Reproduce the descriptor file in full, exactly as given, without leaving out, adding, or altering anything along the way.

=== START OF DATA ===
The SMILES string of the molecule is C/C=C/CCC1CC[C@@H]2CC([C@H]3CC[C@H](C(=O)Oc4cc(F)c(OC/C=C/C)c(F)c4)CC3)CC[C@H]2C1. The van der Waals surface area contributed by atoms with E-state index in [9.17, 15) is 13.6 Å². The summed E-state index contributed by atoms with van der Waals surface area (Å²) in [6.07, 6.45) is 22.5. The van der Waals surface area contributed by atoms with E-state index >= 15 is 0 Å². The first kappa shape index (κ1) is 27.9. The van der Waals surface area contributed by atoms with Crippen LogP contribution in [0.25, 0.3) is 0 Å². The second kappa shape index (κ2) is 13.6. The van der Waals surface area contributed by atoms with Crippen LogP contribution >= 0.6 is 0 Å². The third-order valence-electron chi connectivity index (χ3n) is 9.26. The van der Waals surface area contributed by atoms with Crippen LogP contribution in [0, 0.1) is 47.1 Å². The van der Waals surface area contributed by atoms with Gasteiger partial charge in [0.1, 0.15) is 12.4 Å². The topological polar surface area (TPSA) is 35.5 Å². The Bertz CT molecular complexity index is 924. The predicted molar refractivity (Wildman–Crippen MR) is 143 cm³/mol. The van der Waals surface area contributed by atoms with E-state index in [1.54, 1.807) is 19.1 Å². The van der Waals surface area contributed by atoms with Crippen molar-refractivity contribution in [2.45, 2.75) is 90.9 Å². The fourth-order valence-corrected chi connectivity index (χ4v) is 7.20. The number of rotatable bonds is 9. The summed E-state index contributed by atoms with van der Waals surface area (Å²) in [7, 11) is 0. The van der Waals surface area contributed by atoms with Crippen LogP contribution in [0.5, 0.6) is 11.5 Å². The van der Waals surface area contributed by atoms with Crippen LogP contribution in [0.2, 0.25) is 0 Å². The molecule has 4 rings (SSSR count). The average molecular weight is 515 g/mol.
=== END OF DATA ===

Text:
The SMILES string of the molecule is C/C=C/CCC1CC[C@@H]2CC([C@H]3CC[C@H](C(=O)Oc4cc(F)c(OC/C=C/C)c(F)c4)CC3)CC[C@H]2C1. The van der Waals surface area contributed by atoms with E-state index in [9.17, 15) is 13.6 Å². The summed E-state index contributed by atoms with van der Waals surface area (Å²) in [6.07, 6.45) is 22.5. The van der Waals surface area contributed by atoms with E-state index >= 15 is 0 Å². The first kappa shape index (κ1) is 27.9. The van der Waals surface area contributed by atoms with Crippen LogP contribution in [0.25, 0.3) is 0 Å². The second kappa shape index (κ2) is 13.6. The van der Waals surface area contributed by atoms with Crippen LogP contribution >= 0.6 is 0 Å². The third-order valence-electron chi connectivity index (χ3n) is 9.26. The van der Waals surface area contributed by atoms with Crippen LogP contribution in [0, 0.1) is 47.1 Å². The van der Waals surface area contributed by atoms with Gasteiger partial charge in [0.1, 0.15) is 12.4 Å². The topological polar surface area (TPSA) is 35.5 Å². The Bertz CT molecular complexity index is 924. The predicted molar refractivity (Wildman–Crippen MR) is 143 cm³/mol. The van der Waals surface area contributed by atoms with E-state index in [1.54, 1.807) is 19.1 Å². The van der Waals surface area contributed by atoms with Crippen molar-refractivity contribution in [2.45, 2.75) is 90.9 Å². The fourth-order valence-corrected chi connectivity index (χ4v) is 7.20. The number of rotatable bonds is 9. The summed E-state index contributed by atoms with van der Waals surface area (Å²) in [7, 11) is 0. The van der Waals surface area contributed by atoms with Crippen LogP contribution in [0.5, 0.6) is 11.5 Å². The van der Waals surface area contributed by atoms with Crippen LogP contribution in [0.2, 0.25) is 0 Å². The molecule has 4 rings (SSSR count). The average molecular weight is 515 g/mol.